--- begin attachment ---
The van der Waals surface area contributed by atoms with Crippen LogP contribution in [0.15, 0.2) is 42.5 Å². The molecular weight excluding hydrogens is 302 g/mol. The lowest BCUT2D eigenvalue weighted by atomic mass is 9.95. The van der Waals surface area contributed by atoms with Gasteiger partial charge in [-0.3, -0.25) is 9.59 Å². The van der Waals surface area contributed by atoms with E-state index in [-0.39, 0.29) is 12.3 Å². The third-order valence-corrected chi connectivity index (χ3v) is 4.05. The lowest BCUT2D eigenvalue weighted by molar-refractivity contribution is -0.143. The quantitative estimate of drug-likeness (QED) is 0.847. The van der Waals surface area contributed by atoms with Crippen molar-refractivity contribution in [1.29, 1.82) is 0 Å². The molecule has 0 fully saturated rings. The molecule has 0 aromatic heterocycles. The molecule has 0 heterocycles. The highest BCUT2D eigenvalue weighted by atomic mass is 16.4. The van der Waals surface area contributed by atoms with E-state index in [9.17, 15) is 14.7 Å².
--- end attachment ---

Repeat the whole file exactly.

The van der Waals surface area contributed by atoms with Crippen LogP contribution in [0.15, 0.2) is 42.5 Å². The molecular weight excluding hydrogens is 302 g/mol. The lowest BCUT2D eigenvalue weighted by atomic mass is 9.95. The van der Waals surface area contributed by atoms with Gasteiger partial charge in [-0.3, -0.25) is 9.59 Å². The van der Waals surface area contributed by atoms with E-state index in [-0.39, 0.29) is 12.3 Å². The third-order valence-corrected chi connectivity index (χ3v) is 4.05. The lowest BCUT2D eigenvalue weighted by molar-refractivity contribution is -0.143. The quantitative estimate of drug-likeness (QED) is 0.847. The van der Waals surface area contributed by atoms with Crippen molar-refractivity contribution in [1.29, 1.82) is 0 Å². The molecule has 0 fully saturated rings. The molecule has 0 aromatic heterocycles. The molecule has 0 heterocycles. The highest BCUT2D eigenvalue weighted by atomic mass is 16.4. The van der Waals surface area contributed by atoms with E-state index in [9.17, 15) is 14.7 Å².